Patients with any other previous cardiovascular disease (myocardial infarction, angina pectoris, intermittent claudication, or stroke) at entry (n=111) had significantly higher values (indicating more negative feelings) of contentment, vitality, and sleep than patients without additional concomitant cardiovascular disease (P<0.01).
The most pronounced difference was observed when those with intermittent claudication (n=37) were compared with the other patients. The MSEP value for contentment was 36±17 for the group with intermittent claudication compared with 24±12 for the other patients (P<0.0001).
The corresponding values for vitality were 37±20 and 26±14, respectively (P<0.0001), and the values for sleep were 40±28 and 24±21, respectively (P<0.0001). Patients with concomitant cardiovascular disease at entry were more often treated with calcium channel blockers than patients without previous cardiovascular disease (22% and 12%, respectively; P<0.05).
Serum creatinine was significantly associated with contentment at entry (r=0.11; P<0.05). Weight and HDL cholesterol were significantly associated with vitality at entry (r=0.12 and r=0.10, respectively; P<0.05). Sleep was not associated with any of the measured variables at entry.
Cardiovascular Events During Follow-Up
No patient was lost to end-point registration. Sixty-four patients had an acute coronary event (38 nonfatal myocardial infarctions, 17 fatal myocardial infarctions, and 9 sudden coronary deaths), and 37 had a stroke (32 nonfatal and 5 fatal) during the follow-up period.
In the Cox regression analyses, all 3 dimensions of MSEP at entry were predictors of stroke (Table 2⇓). In the following Cox regression analyses, group assignment in the underlying risk factor intervention study and all variables significantly associated with the respective dimension of MSEP at entry were entered into the analyses (Table 3⇓). The relationship between low contentment at entry and the incidence of stroke during follow-up remained significant (relative risk=1.04; 95% CI, 1.01 to 1.06; P=0.003) even after adjustment for serum creatinine at entry, group assignment in the underlying risk factor intervention study, and previous cardiovascular disease at entry (myocardial infarction, angina pectoris, intermittent claudication, and stroke). Vitality remained an independent predictor for stroke after adjustment for weight, HDL cholesterol, group assignment in the underlying risk factor intervention study, and previous cardiovascular disease at entry (relative risk=1.04; 95% CI, 1.02 to 1.06; P<0.0001). The sleep dimension was not significantly associated with future stroke after adjustment for group assignment and previous cardiovascular disease at entry (relative risk=1.01; 95% CI, 0.998 to 1.02; P=0.10).
The MSEP value for contentment in the entire group of subjects (n=412) at entry was 25.1±13.4. Thus, an increase by 1 SD of the contentment dimension enhances the risk for future stroke by 60% (eSD×β-coefficient) after adjustments for the aforementioned other cardiovascular risk factors. The MSEP value for vitality at entry was 26.9±14.7, and the corresponding enhancement of the risk for future stroke with an increase by 1 SD of the vitality dimension was 85%. The corresponding value for the sleep dimension was 25.9±22.4 at entry, with a nonsignificant risk enhancement for stroke with 25% if the variable in focus was increased by 1 SD.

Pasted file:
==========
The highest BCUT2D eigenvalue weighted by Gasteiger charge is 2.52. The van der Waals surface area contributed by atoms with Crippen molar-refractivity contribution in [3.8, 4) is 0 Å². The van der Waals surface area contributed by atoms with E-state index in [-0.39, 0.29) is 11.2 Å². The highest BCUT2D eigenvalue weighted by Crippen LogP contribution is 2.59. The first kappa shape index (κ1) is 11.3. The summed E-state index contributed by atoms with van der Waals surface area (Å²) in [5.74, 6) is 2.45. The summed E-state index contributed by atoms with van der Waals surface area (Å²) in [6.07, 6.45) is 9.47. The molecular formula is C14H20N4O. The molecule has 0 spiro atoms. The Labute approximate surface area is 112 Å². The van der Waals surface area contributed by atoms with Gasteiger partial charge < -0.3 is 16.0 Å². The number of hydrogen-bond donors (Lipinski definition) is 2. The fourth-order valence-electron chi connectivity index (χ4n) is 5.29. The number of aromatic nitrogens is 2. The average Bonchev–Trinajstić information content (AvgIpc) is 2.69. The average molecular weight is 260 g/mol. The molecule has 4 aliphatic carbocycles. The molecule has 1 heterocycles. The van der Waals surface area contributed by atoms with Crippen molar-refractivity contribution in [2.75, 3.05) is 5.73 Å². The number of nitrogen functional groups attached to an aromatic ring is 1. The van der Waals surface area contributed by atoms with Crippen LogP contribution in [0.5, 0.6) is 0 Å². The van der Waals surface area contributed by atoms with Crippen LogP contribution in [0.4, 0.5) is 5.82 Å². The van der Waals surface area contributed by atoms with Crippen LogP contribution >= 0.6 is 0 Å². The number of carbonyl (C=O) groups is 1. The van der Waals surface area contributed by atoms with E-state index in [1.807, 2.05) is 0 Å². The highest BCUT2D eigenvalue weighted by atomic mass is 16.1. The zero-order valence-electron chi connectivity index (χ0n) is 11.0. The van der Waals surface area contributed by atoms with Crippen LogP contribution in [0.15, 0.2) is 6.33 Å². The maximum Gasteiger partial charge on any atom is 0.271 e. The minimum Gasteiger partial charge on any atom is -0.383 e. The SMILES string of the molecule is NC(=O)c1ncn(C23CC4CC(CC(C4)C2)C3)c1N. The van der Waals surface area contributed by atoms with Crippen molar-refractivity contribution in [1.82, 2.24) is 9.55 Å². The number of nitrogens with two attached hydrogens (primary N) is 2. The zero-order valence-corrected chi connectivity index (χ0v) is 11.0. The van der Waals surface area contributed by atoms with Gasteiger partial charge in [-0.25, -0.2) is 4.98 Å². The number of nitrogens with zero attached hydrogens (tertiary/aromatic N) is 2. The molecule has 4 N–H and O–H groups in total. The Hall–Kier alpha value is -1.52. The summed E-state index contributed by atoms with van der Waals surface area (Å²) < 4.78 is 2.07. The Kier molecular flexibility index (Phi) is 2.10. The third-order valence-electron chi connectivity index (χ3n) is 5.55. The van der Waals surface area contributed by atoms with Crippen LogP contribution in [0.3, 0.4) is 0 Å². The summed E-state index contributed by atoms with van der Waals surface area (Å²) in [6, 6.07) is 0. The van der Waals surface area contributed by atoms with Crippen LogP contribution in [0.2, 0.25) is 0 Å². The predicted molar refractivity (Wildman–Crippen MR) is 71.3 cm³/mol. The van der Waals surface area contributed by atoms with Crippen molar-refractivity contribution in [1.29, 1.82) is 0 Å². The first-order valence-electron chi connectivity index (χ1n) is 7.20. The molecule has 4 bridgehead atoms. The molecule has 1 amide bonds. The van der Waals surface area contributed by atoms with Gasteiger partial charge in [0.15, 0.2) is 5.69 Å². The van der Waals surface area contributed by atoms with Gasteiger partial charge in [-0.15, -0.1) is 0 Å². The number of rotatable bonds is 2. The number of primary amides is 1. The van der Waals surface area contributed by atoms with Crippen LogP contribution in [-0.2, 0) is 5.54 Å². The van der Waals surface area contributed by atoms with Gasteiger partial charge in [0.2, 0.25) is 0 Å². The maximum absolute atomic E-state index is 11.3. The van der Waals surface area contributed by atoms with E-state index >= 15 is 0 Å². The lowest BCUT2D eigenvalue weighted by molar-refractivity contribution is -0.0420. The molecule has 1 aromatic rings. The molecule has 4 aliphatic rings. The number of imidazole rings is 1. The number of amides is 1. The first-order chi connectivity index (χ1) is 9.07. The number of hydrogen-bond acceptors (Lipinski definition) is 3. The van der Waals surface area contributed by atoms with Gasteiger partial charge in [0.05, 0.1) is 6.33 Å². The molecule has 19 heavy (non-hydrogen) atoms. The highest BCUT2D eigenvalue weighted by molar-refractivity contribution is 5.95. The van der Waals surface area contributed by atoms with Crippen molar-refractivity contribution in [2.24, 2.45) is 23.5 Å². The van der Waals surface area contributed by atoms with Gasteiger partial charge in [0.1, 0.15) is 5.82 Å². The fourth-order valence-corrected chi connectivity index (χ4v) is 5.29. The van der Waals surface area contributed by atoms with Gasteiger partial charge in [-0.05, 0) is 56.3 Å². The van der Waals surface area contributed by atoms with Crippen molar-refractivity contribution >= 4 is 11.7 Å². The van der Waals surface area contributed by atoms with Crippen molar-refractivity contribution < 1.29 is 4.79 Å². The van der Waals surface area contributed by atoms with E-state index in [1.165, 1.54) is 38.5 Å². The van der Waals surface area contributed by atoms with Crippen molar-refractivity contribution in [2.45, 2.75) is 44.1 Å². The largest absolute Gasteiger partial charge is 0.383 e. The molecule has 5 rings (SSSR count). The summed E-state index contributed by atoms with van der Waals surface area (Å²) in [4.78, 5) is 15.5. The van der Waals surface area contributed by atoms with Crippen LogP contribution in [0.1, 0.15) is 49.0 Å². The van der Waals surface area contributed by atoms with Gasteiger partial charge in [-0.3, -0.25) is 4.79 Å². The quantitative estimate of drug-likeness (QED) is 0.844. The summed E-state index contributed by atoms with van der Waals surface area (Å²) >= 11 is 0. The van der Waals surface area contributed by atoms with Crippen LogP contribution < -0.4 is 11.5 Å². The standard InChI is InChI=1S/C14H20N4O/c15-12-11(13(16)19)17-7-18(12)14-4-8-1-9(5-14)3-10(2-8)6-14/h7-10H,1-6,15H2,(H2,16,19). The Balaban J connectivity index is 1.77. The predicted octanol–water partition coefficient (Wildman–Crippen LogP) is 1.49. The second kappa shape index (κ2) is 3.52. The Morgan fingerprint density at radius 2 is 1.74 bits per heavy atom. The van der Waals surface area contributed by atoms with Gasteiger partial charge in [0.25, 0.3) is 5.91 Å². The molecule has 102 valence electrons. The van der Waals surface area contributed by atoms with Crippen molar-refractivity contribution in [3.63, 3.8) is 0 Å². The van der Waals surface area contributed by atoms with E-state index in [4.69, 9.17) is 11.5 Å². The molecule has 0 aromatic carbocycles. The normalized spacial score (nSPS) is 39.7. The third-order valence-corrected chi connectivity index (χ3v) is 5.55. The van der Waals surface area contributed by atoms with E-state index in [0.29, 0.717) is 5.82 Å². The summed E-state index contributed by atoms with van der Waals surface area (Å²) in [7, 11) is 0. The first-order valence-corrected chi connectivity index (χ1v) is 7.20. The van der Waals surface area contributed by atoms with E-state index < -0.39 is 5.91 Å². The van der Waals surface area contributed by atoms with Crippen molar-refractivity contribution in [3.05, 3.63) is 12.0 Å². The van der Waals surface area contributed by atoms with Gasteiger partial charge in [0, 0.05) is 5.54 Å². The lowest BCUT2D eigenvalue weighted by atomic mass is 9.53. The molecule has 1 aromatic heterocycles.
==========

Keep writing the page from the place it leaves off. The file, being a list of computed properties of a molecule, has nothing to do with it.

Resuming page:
There was no relationship between MSEP score at entry and myocardial infarction during follow-up.
The major finding of this study was that a low self-estimated measure of quality of life was an independent predictor for stroke after >6 years of follow-up in treated hypertensive men.
To estimate quality of life is very difficult, and there is no gold standard method to measure this dimension. The method used in the present study, the MSEP, is based on a questionnaire for self-assessment in which a visual analog scale is used. This instrument has been evaluated by assessing the effects of different drugs on well-known symptom profiles.19 In addition, construct validity has been established by calculating the correlation coefficients between dimensions of MSEP and those of other questionnaires, eg, the Nottingham Health Profile.20 Compared with equivalent dimensions of other questionnaires for measurement of health-related quality of life, the dimensions of the MSEP were found to be relevant. Furthermore, a fundamental requirement is that the used instrument produces the same results in repeated use. This matter has previously been evaluated by test/retest reliability and has been shown to be acceptable.19
In the present study, all 3 MSEP dimensions were found to differ significantly between patients with and without other cardiovascular disease. This was an expected finding that supports the validity of the MSE profile to estimate the quality of life. Hence, all these observations taken together lead us to believe that the MSEP is a valuable tool to estimate aspects of quality of life that are of clinical importance.
All 3 dimensions of the MSE profile were predictors of stroke. However, there were obviously confounding factors. The intervention program was found to improve survival, an important finding that has been reported previously18; in addition, as mentioned, cardiovascular disease at entry was associated with MSEP. When these and other variables associated with the dimensions of MSEP were included as covariates in the Cox regression analyses, the dimensions of contentment and vitality were independently and significantly associated with the incidence of stroke during the follow-up period.